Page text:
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prevent-default: true [every (time)] [after (time)];

This command stops the default behaviour of the event in the browser.

It follows the rules of the JavaScript Event.preventDefault() command. See here for more information:

Important note: The examples below can be a lot to take in if you are just learning the language and haven't tried to use it yet. Just remember when you start to use the click events that if you do not get the expected result, then you need to revisit this page. Bear in mind that the "prevent-default" command usually relates to click events, and sometimes keyboard events, so if it all goes weird on your click events yet you have the config looking good, re-read this :)

A couple of really handy examples follow, to stop you having to use onclick="return false;" everywhere.

The following example traps all same-site "a" tags, and also all form submits and runs a "preventDefault" on them, which suppresses the page redirecting as part of the normal browser behaviour. You would do this if most of the "a" tags on your page were running Active CSS events, and you don't want all these links to redirect the page fully because you have events set up for them. If you have external links going to a new tab, this example still allows those to happen. But if you had an external link or a proper re-locate that was not a "target blank", or a regular form that you wanted to conform to normal browser behaviour, then you would need to put a class (such as "outsideLink") in the element to tell Active CSS to treat it as a regular re-locating form. The following is the setting we use on this site, which handles all our links and forms:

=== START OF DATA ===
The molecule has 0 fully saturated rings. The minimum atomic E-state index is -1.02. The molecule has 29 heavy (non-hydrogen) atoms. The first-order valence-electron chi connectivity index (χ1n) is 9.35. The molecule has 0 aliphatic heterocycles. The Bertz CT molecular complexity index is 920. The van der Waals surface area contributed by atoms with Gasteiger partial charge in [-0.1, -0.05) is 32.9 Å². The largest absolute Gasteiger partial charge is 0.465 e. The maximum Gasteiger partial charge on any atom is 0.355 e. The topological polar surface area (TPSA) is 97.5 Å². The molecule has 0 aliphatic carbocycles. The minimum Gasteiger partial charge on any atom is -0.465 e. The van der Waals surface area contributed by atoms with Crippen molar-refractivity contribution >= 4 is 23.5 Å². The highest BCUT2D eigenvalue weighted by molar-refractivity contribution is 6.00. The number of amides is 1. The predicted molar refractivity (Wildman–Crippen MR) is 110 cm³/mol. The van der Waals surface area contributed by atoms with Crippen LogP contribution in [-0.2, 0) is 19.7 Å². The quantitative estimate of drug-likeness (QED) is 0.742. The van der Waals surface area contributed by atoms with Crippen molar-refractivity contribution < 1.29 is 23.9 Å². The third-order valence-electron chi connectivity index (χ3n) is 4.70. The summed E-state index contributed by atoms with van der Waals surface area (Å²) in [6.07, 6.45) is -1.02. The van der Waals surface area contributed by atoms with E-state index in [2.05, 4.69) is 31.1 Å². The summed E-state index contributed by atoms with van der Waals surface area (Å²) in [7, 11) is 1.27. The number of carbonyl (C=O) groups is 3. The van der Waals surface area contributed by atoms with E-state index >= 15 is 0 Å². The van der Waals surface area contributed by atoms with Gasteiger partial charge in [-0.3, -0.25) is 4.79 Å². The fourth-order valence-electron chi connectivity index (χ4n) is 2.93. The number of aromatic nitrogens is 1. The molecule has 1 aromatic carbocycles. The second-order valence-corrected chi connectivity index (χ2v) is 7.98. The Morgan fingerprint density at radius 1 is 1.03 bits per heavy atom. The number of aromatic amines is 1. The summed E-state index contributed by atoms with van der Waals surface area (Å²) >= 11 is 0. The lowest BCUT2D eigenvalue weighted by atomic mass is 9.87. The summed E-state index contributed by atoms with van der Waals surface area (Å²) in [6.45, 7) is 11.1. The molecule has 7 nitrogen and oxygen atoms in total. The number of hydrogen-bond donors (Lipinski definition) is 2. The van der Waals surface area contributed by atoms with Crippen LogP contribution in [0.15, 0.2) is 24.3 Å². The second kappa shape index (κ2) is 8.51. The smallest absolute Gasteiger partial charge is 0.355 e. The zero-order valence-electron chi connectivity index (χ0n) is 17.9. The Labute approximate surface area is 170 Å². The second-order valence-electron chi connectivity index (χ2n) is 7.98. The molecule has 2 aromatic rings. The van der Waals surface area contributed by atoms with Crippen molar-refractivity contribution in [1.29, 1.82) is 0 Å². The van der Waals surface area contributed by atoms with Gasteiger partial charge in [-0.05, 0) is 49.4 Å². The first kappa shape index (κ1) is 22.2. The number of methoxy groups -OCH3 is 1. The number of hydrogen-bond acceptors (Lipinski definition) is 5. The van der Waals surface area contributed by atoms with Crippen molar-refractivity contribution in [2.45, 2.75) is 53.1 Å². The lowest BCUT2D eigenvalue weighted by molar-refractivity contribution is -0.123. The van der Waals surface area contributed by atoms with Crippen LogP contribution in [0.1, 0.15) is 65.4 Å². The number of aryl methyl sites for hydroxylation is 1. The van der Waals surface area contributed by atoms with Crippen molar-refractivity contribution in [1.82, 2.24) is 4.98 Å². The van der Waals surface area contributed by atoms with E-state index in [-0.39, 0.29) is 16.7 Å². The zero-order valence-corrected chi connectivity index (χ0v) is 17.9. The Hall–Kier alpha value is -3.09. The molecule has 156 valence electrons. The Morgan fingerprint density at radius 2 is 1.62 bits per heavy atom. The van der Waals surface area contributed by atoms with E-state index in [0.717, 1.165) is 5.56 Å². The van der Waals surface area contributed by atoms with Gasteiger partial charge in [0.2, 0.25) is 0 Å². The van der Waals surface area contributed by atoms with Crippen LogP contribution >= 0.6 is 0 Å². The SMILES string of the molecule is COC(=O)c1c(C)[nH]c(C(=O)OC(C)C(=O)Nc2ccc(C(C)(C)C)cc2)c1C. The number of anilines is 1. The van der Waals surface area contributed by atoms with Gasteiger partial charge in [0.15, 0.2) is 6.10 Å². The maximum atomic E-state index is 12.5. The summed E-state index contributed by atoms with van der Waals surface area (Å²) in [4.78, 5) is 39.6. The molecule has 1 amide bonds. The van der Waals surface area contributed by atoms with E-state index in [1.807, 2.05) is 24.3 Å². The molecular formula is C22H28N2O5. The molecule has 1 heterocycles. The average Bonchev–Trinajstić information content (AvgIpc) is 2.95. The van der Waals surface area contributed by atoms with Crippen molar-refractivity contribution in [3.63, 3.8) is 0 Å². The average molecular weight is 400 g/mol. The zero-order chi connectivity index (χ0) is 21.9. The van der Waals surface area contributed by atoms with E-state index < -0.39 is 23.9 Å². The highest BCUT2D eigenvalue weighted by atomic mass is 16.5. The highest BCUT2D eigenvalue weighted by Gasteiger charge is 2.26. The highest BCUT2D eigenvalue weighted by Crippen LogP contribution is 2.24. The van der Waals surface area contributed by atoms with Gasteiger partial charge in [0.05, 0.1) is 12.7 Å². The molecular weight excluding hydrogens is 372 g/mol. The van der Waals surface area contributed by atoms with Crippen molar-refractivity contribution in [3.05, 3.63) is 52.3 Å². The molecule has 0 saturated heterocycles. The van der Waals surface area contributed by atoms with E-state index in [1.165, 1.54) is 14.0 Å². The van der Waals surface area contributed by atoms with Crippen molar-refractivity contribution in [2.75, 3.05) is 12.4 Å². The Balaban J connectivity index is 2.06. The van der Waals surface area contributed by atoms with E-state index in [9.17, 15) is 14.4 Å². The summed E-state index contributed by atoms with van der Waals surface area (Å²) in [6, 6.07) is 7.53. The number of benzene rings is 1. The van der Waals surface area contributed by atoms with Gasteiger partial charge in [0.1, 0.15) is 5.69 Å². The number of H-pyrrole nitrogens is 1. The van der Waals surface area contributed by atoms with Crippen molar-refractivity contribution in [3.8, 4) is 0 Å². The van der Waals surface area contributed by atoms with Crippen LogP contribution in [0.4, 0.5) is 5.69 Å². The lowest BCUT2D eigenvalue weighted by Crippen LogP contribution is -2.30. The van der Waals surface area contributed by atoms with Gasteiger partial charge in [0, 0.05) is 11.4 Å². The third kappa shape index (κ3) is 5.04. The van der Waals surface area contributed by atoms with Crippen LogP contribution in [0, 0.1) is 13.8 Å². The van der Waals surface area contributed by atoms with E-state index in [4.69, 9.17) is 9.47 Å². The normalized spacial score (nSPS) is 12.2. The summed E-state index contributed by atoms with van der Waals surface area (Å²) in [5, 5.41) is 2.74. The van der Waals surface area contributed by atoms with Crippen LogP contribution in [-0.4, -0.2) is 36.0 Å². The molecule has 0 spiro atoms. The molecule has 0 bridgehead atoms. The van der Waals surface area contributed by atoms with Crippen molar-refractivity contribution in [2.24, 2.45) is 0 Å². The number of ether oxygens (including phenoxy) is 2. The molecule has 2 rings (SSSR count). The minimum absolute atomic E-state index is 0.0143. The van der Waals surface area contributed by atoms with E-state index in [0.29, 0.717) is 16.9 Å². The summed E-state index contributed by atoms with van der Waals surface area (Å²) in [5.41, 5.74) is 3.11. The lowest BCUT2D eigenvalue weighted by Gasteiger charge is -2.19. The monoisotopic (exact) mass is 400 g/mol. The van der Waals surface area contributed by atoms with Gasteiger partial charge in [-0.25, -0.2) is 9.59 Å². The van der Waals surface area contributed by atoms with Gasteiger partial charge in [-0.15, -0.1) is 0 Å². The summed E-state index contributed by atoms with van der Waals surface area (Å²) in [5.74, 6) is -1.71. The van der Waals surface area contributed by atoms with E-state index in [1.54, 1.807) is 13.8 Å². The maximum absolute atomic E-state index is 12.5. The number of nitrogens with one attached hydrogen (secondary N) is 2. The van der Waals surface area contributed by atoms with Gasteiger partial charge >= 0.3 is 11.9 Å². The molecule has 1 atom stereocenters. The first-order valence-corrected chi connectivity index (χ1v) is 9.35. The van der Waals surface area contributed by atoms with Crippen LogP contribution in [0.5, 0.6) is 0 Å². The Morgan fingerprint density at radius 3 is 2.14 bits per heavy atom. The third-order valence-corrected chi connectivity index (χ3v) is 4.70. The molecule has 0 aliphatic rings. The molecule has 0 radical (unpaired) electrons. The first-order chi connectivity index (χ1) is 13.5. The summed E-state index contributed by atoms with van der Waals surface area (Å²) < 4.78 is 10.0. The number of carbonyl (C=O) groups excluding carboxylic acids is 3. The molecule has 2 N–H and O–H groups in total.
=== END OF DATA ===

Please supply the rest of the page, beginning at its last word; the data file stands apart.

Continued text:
a:not(.outsideLink):not([target="_blank"]):click, form:not(.outsideLink):submit {
	prevent-default: true;

If only a few "a" tags on your site actually use Active CSS commands - eg. you only want Active CSS to handle a bespoke menu and a modal window or something - and you mostly have links on your website that will change the location of the page for real, you are probably better off doing the opposite of the above, which would be something like this below. The following does a prevent default on any "a" tags or form tags that have an attribute class of "activeCSSLink":

a.activeCSSLink:click, form.activeCSSLink:submit {
    prevent-default: true;

Apologies if you've just stumbled onto this page and couldn't work out why your Active CSS links or forms were going weird! This might help.